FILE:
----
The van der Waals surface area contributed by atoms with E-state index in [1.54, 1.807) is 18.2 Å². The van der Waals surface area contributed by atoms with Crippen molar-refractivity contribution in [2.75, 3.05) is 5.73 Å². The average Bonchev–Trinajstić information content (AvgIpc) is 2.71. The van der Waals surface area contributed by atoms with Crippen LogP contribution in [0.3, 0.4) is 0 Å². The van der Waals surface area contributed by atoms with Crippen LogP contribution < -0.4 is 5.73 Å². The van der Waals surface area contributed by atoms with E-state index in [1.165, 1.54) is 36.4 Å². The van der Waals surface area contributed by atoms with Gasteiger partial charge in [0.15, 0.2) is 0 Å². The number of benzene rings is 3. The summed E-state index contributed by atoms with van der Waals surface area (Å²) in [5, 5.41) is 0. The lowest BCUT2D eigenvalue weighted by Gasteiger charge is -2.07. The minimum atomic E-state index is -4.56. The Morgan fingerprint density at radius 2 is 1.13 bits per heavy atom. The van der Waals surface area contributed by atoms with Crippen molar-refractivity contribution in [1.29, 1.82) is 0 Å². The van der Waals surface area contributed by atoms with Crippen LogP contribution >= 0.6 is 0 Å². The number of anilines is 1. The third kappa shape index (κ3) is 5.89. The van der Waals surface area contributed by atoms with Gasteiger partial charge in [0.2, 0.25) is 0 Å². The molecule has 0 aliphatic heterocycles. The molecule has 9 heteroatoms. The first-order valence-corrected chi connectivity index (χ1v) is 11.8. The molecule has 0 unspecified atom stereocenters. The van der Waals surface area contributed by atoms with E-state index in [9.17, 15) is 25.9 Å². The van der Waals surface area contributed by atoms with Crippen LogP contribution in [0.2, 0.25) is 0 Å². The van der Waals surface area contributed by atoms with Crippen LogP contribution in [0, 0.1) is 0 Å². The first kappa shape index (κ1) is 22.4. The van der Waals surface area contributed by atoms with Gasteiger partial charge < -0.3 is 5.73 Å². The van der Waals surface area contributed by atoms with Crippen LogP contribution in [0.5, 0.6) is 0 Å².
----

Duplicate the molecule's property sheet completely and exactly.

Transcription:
The van der Waals surface area contributed by atoms with E-state index in [1.54, 1.807) is 18.2 Å². The van der Waals surface area contributed by atoms with Crippen molar-refractivity contribution in [2.75, 3.05) is 5.73 Å². The average Bonchev–Trinajstić information content (AvgIpc) is 2.71. The van der Waals surface area contributed by atoms with Crippen LogP contribution in [0.3, 0.4) is 0 Å². The van der Waals surface area contributed by atoms with Crippen LogP contribution < -0.4 is 5.73 Å². The van der Waals surface area contributed by atoms with E-state index in [1.165, 1.54) is 36.4 Å². The van der Waals surface area contributed by atoms with Gasteiger partial charge in [0.15, 0.2) is 0 Å². The number of benzene rings is 3. The summed E-state index contributed by atoms with van der Waals surface area (Å²) in [5, 5.41) is 0. The lowest BCUT2D eigenvalue weighted by Gasteiger charge is -2.07. The minimum atomic E-state index is -4.56. The Morgan fingerprint density at radius 2 is 1.13 bits per heavy atom. The van der Waals surface area contributed by atoms with Crippen molar-refractivity contribution in [1.29, 1.82) is 0 Å². The van der Waals surface area contributed by atoms with Crippen LogP contribution >= 0.6 is 0 Å². The number of anilines is 1. The third kappa shape index (κ3) is 5.89. The van der Waals surface area contributed by atoms with Gasteiger partial charge in [0.2, 0.25) is 0 Å². The molecule has 0 aliphatic heterocycles. The molecule has 9 heteroatoms. The first-order valence-corrected chi connectivity index (χ1v) is 11.8. The molecule has 0 unspecified atom stereocenters. The van der Waals surface area contributed by atoms with E-state index in [9.17, 15) is 25.9 Å². The van der Waals surface area contributed by atoms with Crippen LogP contribution in [0.2, 0.25) is 0 Å². The van der Waals surface area contributed by atoms with Crippen LogP contribution in [0, 0.1) is 0 Å². The first kappa shape index (κ1) is 22.4. The van der Waals surface area contributed by atoms with Gasteiger partial charge < -0.3 is 5.73 Å². The van der Waals surface area contributed by atoms with Crippen LogP contribution in [0.5, 0.6) is 0 Å².